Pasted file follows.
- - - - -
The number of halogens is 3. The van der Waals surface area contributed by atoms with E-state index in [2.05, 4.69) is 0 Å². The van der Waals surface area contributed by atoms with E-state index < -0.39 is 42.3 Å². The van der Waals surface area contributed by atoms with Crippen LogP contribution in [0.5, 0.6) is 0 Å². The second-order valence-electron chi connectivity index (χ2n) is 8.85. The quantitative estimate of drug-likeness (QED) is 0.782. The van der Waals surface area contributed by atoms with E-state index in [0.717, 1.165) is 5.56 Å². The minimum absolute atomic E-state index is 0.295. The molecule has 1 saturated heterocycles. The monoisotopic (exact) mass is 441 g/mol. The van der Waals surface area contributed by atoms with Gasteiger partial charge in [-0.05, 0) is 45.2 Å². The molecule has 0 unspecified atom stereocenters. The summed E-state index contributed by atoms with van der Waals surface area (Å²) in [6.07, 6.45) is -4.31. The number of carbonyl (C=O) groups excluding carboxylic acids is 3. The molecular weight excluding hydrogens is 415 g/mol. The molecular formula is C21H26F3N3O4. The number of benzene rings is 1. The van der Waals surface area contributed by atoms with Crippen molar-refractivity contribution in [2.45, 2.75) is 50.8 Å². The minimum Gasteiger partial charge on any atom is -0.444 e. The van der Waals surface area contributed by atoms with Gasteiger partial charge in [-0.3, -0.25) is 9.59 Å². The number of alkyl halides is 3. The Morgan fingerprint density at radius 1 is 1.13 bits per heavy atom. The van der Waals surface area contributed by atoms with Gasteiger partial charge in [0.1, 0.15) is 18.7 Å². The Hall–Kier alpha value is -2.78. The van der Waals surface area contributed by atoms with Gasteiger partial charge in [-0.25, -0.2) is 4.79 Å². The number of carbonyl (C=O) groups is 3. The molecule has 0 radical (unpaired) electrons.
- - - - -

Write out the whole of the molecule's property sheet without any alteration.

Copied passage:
The number of halogens is 3. The van der Waals surface area contributed by atoms with E-state index in [2.05, 4.69) is 0 Å². The van der Waals surface area contributed by atoms with E-state index < -0.39 is 42.3 Å². The van der Waals surface area contributed by atoms with Crippen LogP contribution in [0.5, 0.6) is 0 Å². The second-order valence-electron chi connectivity index (χ2n) is 8.85. The quantitative estimate of drug-likeness (QED) is 0.782. The van der Waals surface area contributed by atoms with E-state index in [0.717, 1.165) is 5.56 Å². The minimum absolute atomic E-state index is 0.295. The molecule has 1 saturated heterocycles. The monoisotopic (exact) mass is 441 g/mol. The van der Waals surface area contributed by atoms with Gasteiger partial charge in [-0.05, 0) is 45.2 Å². The molecule has 0 unspecified atom stereocenters. The summed E-state index contributed by atoms with van der Waals surface area (Å²) in [6.07, 6.45) is -4.31. The number of carbonyl (C=O) groups excluding carboxylic acids is 3. The molecular weight excluding hydrogens is 415 g/mol. The molecular formula is C21H26F3N3O4. The number of benzene rings is 1. The van der Waals surface area contributed by atoms with Crippen molar-refractivity contribution in [2.45, 2.75) is 50.8 Å². The minimum Gasteiger partial charge on any atom is -0.444 e. The van der Waals surface area contributed by atoms with Gasteiger partial charge in [-0.3, -0.25) is 9.59 Å². The number of alkyl halides is 3. The Morgan fingerprint density at radius 1 is 1.13 bits per heavy atom. The van der Waals surface area contributed by atoms with Gasteiger partial charge in [0.1, 0.15) is 18.7 Å². The Hall–Kier alpha value is -2.78. The van der Waals surface area contributed by atoms with Gasteiger partial charge in [-0.25, -0.2) is 4.79 Å². The number of carbonyl (C=O) groups is 3. The molecule has 0 radical (unpaired) electrons.